Cycas media

Botanical Name : Cycas media
Family: Cycadaceae
Genus: Cycas
Species: C. media
Kingdom: Plantae
Division: Cycadophyta
Class: Cycadopsida
Order: Cycadales

Common Names:Cycas or Cycads
In many areas cycads are also referred to as palms or ferns, particularly in local vernacular languages, and in Mexico they are also referred to as a type of corn, probably in reference to the female cones in Zamiaceae. A thorough compilation of local and vernacular names for cycads around the world has been prepared by Bonta and Osborne (2003).

Habitat : Cycas media is  native to woodlands of Queensland, Australia.Widely distributed in Australia, from the top of Cape York down to Rockhampton, as well as on some offshore islands, and New Guinea.Typically found near the coast on scrubby hillsides and gullies up onto the ridges. Most areas show signs of burning off.

Description:
Cycas media is a palm-like tall shrub. The leathery, thick leaves are divided and grow from the center in a palm-like arrangement.Height of caudex 2.7m, diameter 64.0cm and unbranched. Number of seed sporophylls from crown about 40. Number of ovules about 200 which average 4 to 6 per sporophyll. Length of sporophyll 37.5cm, original colour of seed green but yellow when ripe. Length of seed 40.0mm and breadth 30.0mm.

Frond leaves 42 to 45, length of leaf 1.2m, length of rachis 1.5m. short spines on rachis below leaves 5 to 7 each side, approximately 2.5-3.0cm, pairs of leaflets 45 to 50 pairs.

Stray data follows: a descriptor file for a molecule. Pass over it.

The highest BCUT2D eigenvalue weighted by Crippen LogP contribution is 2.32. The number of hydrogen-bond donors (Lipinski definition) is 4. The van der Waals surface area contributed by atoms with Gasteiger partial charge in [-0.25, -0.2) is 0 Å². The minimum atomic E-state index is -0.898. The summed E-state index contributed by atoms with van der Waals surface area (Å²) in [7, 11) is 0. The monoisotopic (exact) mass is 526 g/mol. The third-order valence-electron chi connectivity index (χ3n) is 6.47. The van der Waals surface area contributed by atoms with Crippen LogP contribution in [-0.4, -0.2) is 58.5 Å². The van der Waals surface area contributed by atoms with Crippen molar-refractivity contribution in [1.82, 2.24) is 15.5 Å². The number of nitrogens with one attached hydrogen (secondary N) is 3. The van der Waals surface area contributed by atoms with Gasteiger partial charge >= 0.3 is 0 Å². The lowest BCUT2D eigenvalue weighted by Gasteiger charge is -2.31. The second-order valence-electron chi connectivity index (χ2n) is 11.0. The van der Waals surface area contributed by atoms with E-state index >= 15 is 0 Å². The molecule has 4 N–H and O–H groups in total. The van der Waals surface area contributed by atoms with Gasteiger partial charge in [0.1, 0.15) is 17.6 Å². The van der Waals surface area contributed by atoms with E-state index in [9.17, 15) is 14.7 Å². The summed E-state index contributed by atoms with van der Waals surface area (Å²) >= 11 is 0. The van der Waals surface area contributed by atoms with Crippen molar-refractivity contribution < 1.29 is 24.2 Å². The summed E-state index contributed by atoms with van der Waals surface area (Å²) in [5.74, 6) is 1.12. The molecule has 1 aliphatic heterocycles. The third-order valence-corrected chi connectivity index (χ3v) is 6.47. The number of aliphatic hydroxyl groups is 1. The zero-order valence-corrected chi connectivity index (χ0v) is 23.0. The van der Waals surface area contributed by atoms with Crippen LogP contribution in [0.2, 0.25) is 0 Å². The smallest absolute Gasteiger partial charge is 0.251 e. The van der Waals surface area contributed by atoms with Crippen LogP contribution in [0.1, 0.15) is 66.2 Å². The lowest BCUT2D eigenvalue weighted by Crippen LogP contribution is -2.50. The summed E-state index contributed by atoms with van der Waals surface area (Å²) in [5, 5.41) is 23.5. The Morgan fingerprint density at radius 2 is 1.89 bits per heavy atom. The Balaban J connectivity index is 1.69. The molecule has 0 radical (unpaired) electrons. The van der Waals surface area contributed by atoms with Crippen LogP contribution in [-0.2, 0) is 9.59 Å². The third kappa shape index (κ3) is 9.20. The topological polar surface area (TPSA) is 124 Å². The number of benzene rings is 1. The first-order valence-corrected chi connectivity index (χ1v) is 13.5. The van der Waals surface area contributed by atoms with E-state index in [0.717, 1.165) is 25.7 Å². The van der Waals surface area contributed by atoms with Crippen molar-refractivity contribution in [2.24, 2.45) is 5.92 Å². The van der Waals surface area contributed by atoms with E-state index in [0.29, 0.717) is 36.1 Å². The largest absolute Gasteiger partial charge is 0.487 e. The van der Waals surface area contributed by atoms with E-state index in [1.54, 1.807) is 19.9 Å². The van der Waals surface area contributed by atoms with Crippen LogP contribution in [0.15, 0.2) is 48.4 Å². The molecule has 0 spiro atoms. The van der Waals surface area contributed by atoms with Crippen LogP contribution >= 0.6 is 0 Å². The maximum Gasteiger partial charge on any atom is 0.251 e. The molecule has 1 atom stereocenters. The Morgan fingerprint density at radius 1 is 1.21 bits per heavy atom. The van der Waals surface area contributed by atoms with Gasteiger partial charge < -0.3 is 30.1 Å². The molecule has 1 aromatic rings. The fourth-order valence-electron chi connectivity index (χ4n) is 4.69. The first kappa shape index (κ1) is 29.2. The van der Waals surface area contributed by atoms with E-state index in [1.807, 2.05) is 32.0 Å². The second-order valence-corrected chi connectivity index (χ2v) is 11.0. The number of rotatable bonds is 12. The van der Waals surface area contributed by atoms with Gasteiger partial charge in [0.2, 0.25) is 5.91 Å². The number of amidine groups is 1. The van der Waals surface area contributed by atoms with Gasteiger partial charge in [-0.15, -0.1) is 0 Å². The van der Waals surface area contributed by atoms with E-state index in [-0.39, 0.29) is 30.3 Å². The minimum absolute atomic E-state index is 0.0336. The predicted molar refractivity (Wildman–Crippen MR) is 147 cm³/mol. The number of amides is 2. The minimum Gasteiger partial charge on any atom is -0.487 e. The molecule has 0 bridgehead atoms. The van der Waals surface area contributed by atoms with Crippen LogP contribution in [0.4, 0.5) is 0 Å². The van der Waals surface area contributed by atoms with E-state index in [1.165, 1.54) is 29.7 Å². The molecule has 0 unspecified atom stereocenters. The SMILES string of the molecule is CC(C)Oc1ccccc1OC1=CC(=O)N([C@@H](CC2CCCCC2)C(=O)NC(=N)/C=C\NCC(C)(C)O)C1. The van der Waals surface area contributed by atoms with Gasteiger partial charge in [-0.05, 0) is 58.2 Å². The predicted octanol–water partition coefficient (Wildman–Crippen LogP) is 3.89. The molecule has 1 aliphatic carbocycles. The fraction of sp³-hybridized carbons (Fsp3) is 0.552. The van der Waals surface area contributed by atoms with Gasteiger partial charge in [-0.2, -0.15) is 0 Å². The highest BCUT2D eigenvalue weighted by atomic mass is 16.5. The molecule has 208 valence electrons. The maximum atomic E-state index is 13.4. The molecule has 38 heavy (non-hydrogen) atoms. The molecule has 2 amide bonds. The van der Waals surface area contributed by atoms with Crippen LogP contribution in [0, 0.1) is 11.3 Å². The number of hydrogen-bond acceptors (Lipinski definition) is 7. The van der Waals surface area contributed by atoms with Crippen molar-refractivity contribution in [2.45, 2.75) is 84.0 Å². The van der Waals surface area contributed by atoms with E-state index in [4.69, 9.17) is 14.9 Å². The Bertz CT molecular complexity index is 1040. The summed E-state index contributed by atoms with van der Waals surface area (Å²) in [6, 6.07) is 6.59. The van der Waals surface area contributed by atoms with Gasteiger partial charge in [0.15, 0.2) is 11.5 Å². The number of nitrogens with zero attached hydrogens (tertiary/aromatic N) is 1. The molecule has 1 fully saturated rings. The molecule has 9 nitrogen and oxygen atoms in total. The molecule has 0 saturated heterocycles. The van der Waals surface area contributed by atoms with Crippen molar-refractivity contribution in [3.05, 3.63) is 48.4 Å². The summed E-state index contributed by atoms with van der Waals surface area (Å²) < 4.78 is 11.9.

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Length at top of frond 25cm across pair, middle measurement 77cm across pair. Lower measurement 39cm across pair, with a prominent midrib nerve. The fronds are glossy green below and yellow green beneath. Some leaf rachis are squarish and others round when viewed at cut end. Average height of tallest specimens about 3.0-3.5m.

Medicinal Uses:
Seeds used in folk medicine.  They have been used mainly topically to treat sores and skin diseases. In India the seeds are used as a remedy for insomnia.

Other Uses:
All plant parts are considered highly toxic. However, the seeds are eaten by Aborigines after careful and extensive preparation to remove the toxins

Disclaimer:
The information presented herein is intended for educational purposes only. Individual results may vary, and before using any supplements, it is always advisable to consult with your own health care provider.

Resources:
http://www.conifers.org/zz/Cycadales.php
http://en.wikipedia.org/wiki/Cycas_media

http://plantnet.rbgsyd.nsw.gov.au/PlantNet/cycad/images/Cycas_media_1.jpg

http://www.pacsoa.org.au/cycads/Cycas/media.html

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